As parents, we know reading is important, from a young age it has a profound impact on a child’s development, social skills and language. When parents read to their children it also strengthens the relationship, makes you feel closer both emotionally and physically and improves engagement.
But as fathers, just how much of an impact do you have?
According to research conducted by Murdoch Children’s Research Institute (MCRI) when fathers read to their children, it has a significant impact on their language development. Their study which involved 405 two-parent families, asked them about their reading habits with their children. The study looked at children’s reading habits at age two and compared their language and literacy abilities 2 years later at age four.
Results found that fathers who read to their children at age two had predicted better language development at age four.
We also know when fathers and father-figures are more involved in their child’s lives, it has a direct impact on their school performance, academic levels and overall wellbeing.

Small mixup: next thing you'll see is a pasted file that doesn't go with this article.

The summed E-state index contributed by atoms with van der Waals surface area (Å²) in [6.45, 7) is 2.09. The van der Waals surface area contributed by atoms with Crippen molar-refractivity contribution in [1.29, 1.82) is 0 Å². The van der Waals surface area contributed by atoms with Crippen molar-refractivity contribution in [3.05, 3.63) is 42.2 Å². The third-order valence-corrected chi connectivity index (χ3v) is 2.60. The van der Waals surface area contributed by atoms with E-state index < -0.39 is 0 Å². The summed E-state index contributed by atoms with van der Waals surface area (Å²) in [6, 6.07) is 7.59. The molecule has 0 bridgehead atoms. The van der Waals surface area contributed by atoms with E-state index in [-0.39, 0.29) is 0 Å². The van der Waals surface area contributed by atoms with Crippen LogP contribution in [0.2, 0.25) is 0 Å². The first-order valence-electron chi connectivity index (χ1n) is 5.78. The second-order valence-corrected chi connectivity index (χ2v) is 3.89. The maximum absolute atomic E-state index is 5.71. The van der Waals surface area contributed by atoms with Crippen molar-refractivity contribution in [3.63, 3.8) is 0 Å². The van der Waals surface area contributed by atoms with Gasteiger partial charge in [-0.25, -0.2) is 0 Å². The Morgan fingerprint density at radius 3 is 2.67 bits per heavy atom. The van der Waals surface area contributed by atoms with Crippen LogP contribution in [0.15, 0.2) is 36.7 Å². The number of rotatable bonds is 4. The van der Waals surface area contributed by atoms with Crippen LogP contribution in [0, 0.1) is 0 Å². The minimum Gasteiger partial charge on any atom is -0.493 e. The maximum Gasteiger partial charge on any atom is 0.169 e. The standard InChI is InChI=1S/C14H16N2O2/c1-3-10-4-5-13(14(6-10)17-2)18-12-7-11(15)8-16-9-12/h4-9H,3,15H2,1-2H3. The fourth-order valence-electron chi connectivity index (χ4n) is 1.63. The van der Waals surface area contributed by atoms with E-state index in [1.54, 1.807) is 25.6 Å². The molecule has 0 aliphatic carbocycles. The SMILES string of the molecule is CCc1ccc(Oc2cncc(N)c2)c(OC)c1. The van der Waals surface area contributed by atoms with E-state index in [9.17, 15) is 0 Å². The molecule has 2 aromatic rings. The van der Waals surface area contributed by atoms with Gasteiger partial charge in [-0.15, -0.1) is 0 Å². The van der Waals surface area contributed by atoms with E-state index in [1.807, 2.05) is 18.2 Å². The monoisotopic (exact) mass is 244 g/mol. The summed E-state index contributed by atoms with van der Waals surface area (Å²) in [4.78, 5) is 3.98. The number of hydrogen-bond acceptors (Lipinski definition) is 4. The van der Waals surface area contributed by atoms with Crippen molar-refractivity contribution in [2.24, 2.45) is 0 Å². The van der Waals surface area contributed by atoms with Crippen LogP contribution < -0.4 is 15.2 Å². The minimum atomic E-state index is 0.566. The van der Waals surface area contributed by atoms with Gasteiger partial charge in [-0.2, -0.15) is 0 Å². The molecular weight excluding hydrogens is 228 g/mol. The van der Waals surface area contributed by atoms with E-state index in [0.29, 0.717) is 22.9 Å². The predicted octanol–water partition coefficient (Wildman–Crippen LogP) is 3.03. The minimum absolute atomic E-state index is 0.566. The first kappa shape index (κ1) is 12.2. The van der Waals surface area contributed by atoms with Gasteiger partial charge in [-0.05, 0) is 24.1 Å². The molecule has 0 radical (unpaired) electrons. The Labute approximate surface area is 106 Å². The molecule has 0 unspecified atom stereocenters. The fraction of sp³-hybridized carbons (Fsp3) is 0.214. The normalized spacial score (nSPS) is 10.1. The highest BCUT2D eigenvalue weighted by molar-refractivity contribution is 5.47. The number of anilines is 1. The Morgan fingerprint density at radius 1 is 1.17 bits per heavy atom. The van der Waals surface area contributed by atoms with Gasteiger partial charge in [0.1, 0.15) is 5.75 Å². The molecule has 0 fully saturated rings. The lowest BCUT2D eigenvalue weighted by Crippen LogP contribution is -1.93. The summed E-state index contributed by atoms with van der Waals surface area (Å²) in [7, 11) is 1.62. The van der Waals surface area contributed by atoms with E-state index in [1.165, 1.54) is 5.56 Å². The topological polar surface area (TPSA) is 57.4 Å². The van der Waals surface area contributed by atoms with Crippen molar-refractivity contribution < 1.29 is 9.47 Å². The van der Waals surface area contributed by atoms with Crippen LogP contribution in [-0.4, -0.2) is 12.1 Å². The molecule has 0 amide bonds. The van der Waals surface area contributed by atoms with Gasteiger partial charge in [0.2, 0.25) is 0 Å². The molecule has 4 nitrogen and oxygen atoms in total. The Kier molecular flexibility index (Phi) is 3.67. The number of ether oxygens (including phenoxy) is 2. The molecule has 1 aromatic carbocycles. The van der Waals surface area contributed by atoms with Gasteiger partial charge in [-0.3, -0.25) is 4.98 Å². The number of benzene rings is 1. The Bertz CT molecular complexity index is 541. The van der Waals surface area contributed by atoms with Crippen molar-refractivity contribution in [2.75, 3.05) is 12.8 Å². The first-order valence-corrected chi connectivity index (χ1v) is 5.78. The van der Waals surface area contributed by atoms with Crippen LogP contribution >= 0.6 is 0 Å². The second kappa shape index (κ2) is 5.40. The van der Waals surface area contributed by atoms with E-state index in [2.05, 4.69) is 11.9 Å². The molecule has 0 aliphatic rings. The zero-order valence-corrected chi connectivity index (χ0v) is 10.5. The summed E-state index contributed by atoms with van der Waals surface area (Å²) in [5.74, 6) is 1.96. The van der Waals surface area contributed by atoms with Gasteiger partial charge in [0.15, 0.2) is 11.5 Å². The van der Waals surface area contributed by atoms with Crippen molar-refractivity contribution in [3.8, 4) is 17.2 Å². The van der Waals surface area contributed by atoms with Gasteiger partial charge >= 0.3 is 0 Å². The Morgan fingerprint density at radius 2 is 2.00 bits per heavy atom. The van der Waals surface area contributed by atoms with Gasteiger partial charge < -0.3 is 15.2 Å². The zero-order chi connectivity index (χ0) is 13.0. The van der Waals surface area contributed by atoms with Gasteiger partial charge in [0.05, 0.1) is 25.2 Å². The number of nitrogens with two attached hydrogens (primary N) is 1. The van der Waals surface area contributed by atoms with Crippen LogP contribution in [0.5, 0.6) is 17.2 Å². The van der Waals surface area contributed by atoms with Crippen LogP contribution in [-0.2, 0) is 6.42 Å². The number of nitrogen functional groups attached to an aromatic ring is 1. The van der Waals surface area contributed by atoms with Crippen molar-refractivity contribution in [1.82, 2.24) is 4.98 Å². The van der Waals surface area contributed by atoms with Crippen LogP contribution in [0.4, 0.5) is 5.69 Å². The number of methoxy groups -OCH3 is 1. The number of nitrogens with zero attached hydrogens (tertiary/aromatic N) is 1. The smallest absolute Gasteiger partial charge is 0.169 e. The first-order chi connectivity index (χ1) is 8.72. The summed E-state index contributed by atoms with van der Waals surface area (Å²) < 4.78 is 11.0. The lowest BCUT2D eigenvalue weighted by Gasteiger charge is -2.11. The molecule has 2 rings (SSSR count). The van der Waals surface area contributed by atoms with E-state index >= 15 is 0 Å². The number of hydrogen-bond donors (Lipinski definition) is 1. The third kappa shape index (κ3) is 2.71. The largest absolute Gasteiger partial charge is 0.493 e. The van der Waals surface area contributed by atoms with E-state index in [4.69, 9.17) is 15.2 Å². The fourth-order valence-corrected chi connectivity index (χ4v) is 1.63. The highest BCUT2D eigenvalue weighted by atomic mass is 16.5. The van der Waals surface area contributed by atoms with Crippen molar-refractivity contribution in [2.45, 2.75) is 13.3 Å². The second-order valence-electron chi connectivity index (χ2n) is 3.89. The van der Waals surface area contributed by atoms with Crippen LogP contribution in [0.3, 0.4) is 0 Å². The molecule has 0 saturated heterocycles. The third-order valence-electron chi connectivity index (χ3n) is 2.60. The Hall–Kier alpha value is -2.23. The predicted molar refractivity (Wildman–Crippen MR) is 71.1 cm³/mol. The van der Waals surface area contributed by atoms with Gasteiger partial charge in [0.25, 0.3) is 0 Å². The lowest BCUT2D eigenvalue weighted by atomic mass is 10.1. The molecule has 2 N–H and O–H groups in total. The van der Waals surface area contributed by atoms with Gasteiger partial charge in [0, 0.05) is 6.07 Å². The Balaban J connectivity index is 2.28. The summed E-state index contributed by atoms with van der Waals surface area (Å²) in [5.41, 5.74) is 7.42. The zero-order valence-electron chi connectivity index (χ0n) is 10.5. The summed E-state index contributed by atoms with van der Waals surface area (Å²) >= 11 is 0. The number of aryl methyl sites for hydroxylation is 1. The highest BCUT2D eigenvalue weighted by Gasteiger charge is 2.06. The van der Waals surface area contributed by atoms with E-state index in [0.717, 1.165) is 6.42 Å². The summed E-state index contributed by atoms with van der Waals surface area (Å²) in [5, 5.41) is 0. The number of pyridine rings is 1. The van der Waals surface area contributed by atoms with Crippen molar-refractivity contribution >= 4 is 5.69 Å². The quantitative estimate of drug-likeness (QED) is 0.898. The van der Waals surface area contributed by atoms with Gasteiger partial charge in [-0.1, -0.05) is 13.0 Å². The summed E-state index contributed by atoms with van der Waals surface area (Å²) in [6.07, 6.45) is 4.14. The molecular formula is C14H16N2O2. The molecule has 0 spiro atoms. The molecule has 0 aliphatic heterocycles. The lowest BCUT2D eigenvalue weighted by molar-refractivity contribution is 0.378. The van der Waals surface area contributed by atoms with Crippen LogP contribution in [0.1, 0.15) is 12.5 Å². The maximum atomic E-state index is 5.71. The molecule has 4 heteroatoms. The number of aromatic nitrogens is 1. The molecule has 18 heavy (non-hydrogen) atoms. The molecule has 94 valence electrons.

Researcher, Elisabeth Duursma found when mothers read to their children, they tend to focus more on the events in the book, prompting the children by asking them to name the object, the colour and what they see. Whereas fathers tend to relate events in the book to outside contexts and their child’s own experiences. For example, if there is a pool pictured, fathers will relay a memory of when they swam in a pool. This different thinking is said to be better for children’s brains because it’s more challenging.
You are a role model, especially to boys. If the only person they ever see reading to them is their mother or (usually) female teacher, they start to see reading as a female activity. Fathers reading helps to prevent this belief. When your child sees you reading, or when you read to them, you set a good example and tells them reading is important and valuable.
Reading promotes bonding time with your children and helps fathers and children to feel closer emotionally and physically.
Having your child turn the pages or hold the book. You can also get involved in developing their skills by doing puzzles, drawing, writing or cutting.
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